In 1908, though critical of Lowell's belief in life on Mars, William Pickering joined with Lowell and helped him revamp his observatory. Pickering had been working on his own quest for what he called "Planet O." For the next eight years Lowell and his staff increased the search for "Planet X." He upgraded his telescope to a 40" reflector, the largest of all the telescopes at his observatory. He improved the rest of his equipment and hired Elizabeth Williams to help with the calculations and computations. This is also the year he married Constance Savage Keith.
Lowell was a dedicated pacifist and agnostic, the onset of World War it saddened Lowell. Combined with the setbacks that had occurred in his work, Lowell's general health began to decline. By the end of 1915, Lowell and his crew had made no discovery of a ninth planet in our solar system. His discouragement deepened when his paper recording the theoretical and observational efforts to find the ninth planet was rejected by the American Academy of Arts and Sciences. After this, there is no further mention of the elusive Planet X in any of Lowell's journal entries.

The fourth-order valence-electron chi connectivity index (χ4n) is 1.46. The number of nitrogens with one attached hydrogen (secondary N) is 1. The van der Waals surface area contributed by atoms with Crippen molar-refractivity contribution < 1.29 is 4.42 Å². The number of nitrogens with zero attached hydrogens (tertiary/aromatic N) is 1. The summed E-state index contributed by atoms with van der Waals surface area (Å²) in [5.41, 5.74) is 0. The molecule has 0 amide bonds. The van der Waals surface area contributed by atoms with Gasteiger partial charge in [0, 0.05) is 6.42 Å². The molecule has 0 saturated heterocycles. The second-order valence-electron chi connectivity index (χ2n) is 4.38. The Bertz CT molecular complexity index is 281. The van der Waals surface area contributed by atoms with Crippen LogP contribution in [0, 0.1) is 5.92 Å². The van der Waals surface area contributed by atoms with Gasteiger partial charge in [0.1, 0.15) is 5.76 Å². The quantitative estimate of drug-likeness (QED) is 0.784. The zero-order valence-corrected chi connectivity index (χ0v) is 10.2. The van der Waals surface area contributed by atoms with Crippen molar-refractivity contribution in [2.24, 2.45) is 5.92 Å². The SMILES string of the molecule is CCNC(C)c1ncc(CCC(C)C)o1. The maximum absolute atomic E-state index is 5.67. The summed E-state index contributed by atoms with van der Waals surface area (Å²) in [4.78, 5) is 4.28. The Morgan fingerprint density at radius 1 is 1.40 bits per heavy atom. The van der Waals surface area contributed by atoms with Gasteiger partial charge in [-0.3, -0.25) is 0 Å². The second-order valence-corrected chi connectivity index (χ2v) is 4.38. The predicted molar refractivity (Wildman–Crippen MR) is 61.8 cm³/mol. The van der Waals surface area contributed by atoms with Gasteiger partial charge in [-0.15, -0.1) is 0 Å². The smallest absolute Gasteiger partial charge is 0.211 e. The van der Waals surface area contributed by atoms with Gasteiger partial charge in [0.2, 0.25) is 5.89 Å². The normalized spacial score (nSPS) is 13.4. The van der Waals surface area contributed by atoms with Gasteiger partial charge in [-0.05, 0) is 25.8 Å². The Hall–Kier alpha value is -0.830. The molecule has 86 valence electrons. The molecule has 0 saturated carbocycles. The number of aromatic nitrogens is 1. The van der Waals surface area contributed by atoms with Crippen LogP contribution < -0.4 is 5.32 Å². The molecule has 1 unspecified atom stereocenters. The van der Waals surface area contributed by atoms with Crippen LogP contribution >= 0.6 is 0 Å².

In July of 1916, Lowell officially called off his search for Planet X. He ended the photographic hunt, but still visited his observatory. Ironically, two of the photographic plates Lowell had collected showed the planet we now know as Pluto, but because it appeared much dimmer than expected, Lowell dismissed them. Two months later, on November 12, 1916, Lowell suffered a massive stroke at his observatory and died from the cerebral hemorrhage it caused. He left behind no children, however, he did leave a million dollars in his will to keep his observatory running.